Pharmacy, Testing, and the Language of Truth in Renaissance Italy
By Valentina Pugliano
Bulletin of the History of Medicine, Volume 91, Number 2, 2017
‘The Zodiac Man’, c. 1488, National Library of Wales, MS 3026C.
Introduction: Probatum est. It has been tried and proven to work. Adorning countless recipe books and the scattered prose of craftsmen, this pithy sentence has come to encapsulate the view that modern historians hold of artisanal practice in medieval and early modern Europe—one of inquisitiveness and ﬂexible learning, of testing matter and testing hypotheses by working through matter.
Drug making is often considered a case in point. The sixteenth and seventeenth centuries witnessed the production and aggressive marketing of multifarious remedies, as health products became a goal in sites as diverse as aristocratic kitchens and monastic inﬁrmaries. Some were novel creations, notably chemical remedies. Others were revised versions of old favorites. Most needed to gain the trust of increasingly discerning consumers.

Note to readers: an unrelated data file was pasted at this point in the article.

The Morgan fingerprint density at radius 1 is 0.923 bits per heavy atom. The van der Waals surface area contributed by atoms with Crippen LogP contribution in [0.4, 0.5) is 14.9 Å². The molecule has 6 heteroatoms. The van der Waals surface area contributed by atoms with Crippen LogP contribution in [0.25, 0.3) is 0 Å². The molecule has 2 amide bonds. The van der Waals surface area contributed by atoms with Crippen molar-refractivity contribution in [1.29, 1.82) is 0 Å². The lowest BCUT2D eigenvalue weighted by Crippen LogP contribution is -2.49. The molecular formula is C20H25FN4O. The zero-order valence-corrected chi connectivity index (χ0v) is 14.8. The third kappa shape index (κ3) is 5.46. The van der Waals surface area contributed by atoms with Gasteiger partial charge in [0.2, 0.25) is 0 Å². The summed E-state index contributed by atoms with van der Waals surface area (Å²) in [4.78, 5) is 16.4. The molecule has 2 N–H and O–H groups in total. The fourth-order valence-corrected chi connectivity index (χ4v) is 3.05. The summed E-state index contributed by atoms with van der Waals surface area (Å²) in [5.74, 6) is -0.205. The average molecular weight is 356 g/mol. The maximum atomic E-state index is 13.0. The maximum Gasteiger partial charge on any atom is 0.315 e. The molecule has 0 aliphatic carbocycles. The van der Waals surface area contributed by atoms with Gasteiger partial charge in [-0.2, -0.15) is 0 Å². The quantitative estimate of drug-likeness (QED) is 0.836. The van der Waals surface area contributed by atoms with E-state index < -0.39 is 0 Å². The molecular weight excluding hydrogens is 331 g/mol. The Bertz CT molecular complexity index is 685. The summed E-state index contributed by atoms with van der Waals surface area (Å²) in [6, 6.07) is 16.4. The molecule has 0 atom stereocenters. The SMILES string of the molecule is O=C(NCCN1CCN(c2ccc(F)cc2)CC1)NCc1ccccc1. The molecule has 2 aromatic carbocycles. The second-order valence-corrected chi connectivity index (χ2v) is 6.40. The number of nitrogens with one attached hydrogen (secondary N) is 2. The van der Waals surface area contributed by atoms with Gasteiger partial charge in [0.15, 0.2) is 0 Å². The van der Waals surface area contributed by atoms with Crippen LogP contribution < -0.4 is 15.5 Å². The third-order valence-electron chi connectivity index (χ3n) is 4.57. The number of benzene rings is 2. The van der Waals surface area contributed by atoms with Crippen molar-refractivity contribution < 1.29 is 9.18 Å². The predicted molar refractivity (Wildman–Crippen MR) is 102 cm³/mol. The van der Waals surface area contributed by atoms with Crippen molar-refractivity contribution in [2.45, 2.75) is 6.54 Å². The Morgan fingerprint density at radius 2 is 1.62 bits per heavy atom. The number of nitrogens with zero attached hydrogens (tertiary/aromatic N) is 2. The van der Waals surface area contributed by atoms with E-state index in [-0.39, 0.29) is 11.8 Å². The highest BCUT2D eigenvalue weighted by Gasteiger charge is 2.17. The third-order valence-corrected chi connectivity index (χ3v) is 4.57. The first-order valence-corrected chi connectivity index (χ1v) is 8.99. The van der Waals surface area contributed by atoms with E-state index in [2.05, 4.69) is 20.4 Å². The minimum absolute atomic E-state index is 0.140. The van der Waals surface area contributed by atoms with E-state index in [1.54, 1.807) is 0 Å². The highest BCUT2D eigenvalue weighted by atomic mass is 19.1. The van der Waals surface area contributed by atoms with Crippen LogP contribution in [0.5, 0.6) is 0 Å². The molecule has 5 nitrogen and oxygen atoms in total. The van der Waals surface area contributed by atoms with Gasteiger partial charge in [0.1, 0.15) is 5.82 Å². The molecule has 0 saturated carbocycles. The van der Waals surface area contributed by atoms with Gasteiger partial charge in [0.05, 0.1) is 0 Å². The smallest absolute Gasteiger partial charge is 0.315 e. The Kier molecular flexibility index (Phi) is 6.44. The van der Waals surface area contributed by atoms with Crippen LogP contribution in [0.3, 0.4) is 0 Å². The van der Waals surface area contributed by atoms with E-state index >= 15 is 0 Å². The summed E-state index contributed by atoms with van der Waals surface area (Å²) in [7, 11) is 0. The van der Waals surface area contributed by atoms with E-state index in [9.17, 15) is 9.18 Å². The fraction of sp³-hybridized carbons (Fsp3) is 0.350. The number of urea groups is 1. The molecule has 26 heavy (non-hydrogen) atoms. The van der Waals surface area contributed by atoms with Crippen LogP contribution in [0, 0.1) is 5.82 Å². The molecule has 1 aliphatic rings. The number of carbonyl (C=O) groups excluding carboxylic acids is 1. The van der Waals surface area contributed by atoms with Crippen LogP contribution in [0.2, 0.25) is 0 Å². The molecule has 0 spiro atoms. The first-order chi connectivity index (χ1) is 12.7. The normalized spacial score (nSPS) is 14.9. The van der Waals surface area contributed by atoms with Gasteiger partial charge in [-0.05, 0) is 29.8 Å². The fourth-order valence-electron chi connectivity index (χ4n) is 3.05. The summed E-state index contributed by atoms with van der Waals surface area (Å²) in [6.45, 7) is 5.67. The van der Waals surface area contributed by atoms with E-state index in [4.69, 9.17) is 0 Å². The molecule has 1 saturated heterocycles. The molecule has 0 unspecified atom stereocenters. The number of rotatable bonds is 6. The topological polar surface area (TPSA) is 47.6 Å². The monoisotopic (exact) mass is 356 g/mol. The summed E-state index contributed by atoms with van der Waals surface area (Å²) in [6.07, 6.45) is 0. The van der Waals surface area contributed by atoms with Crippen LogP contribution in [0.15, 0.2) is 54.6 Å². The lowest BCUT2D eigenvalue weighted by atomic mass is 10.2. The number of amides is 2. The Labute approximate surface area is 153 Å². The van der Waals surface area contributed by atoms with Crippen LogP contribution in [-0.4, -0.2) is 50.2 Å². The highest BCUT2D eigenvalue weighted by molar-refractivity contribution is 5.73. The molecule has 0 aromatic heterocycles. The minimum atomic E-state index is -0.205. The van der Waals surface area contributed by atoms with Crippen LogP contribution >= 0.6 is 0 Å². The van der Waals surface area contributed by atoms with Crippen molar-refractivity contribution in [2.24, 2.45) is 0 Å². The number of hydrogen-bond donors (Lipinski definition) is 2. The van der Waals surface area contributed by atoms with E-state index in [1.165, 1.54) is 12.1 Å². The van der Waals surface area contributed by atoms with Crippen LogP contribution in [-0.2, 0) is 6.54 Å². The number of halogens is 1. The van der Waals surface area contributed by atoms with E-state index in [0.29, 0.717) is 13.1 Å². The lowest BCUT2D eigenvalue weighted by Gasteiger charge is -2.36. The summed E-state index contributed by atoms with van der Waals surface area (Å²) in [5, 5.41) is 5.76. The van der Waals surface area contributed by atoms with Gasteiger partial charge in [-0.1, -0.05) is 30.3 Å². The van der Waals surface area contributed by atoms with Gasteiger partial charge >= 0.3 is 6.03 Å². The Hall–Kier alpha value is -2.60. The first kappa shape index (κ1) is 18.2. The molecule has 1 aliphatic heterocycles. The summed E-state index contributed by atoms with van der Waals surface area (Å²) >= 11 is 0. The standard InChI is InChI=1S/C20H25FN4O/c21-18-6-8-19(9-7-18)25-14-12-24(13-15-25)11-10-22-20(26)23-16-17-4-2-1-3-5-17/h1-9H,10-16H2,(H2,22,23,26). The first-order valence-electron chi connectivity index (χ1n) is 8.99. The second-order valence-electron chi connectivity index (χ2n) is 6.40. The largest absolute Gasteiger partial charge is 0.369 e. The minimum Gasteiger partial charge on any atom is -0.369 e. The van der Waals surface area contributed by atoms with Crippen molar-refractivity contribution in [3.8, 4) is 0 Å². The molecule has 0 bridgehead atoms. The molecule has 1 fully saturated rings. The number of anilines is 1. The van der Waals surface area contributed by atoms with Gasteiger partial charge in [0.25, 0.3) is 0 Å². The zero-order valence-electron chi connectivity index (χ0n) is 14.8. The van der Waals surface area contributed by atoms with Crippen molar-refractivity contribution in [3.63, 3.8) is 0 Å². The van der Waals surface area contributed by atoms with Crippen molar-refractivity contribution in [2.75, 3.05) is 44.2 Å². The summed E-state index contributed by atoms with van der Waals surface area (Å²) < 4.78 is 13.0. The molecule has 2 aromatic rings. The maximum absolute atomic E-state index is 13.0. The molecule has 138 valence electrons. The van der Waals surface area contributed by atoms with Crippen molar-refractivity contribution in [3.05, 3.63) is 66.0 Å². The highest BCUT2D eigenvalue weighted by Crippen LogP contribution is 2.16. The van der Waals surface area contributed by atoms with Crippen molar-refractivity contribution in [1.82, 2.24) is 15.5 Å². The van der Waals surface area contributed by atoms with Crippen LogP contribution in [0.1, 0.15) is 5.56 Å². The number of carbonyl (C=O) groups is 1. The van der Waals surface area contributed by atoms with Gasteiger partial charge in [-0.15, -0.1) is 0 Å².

Yet, we also know better than to take the probatum est claim at face value. Some practitioners lied about their experiences and results. Others were content to rely on the feats of third parties, whether acquain-tances or famous doctors, who vouched for a certain preparation and its effects. In this article, I explore this tension around experimentation in workshop practice through the case of Italian institutional pharmacy, a medical context examined so far only fragmentarily. To what extent did drug testing actually take place in the average pharmacy of Renaissance Italy? What purposes did it serve? And how was testing evaluated against other modes of validating opinions and operative choices in the shop?